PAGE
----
Source: AJ_Watt / Getty
It isn’t a secret that African Americans continue to chart high rates of chronic diseases.
According the to CDC, heart disease and cancer are among the leading causes of death in the Black community, while obesity and hypertension follow suit with a severe impact on overall quality of life. There are many schools of thought on how to combat this dilemma. And now the National Institutes of Health (NIH) brings change to people of color in one particularly meaningful way: focusing on diversity and representing those who have previously been underrepresented via the All of Us Research Campaign.
All of Us invites people from diverse backgrounds to join and share their health information. The program then opens up the information to authorized medical researchers, creating opportunities to develop research test groups that include varied participants worldwide.
Historically, many health studies have been conducted using mostly men as primary participants. Unfortunately, this limits information gathering on how medical interventions can help other demographics. The premise is simple. The campaign looks to collect data from all groups of people so researchers can actively study why certain people are affected differently by different health conditions, and find personalized treatments to greatly improve health outcomes.
“The concept, what it does, what it means to our community makes sense in the big picture,” says Jennifer Jones, All of Us program lead for Black Greek Letter Consortium, which is working to spread the word and find participants for the initiative via panels, events and more. “We need to be open to participation because it’s going to give researchers to the tools to create solutions for the issues that plague us, like hypertension and lupus. We have to be part of the research to find the answers.”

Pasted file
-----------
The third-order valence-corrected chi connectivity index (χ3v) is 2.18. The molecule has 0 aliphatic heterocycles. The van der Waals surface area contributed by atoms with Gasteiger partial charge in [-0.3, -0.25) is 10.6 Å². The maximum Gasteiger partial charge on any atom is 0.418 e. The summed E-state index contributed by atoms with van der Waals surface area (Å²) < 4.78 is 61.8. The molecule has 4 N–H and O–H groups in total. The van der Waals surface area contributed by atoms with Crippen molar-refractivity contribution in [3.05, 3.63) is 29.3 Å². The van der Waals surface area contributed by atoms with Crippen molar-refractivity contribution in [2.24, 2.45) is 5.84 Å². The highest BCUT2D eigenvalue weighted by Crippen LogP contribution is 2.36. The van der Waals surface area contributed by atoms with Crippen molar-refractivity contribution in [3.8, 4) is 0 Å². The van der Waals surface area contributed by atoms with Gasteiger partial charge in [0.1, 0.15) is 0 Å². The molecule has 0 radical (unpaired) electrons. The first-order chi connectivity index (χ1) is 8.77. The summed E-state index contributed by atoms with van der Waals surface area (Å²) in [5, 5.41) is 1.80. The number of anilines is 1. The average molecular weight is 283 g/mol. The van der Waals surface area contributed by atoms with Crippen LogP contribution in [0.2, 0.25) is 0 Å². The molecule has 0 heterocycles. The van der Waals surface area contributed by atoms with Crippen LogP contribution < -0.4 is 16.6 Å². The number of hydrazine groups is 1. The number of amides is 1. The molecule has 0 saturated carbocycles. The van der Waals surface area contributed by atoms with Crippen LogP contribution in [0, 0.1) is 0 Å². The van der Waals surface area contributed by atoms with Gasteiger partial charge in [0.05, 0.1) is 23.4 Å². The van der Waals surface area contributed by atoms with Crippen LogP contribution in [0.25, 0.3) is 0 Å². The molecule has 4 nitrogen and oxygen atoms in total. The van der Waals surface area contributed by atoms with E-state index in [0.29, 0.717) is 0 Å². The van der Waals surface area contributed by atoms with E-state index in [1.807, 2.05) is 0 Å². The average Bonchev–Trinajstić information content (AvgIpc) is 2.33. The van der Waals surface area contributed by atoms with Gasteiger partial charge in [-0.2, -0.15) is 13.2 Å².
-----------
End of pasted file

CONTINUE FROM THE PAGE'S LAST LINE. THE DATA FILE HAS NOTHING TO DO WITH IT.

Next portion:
But it’s not the easiest request. Of course, there are people in the community who are reluctant to sign on due to the history of Black people being exploited and victimized by health professionals. “That’s why we offer informed consent,” says Jones. “You fully understand everything, from beginning to end—and you get to decide how far you want to go. You decide when you’re done. It’s a partnership.
The program then opens up the information to authorized medical researchers, creating opportunities to develop research test groups that include varied participants worldwide.
Indeed All of Us is also unique in that the research isn’t for the NIH; instead it’s a resource for other organizations conducting research that are looking to have larger, more diverse, data pools. Once signing on participants are able to fill out surveys about their health, habits and lifestyle; next, if willing, they can share their electronic health record, connect a wearable device like a Fitbit, and samples like saliva and blood. Each step is optional, and participants are able to pick and choose what they want to share. But all of the different types of information come together to help connect the dots between the many factors, beyond genetics, that shape health. The more information researchers have, the more likely they are to uncover important findings that can help experts understand how to prevent and treat diseases.
There is another big perk. You have access to your information from the start.
“I can also receive my data,” adds Jones, who notes that having information gathered from her blood work helped her have more informed discussions with her doctors as she battled her own health issues. “The program opened my eyes and helped me understand my medical history.”
All of Us is an ongoing initiative and the NIH and BGLC hope it’s part of a bigger change for the Black community. To learn more, visit joinallofus.org/newsone.
“We know there are health disparities,” says Jones. “We must educate our community, help the medical field and help ourselves.”
Find out what All of Us participant Shantelle Little has to say about her experience with the program.
This content was originally published here.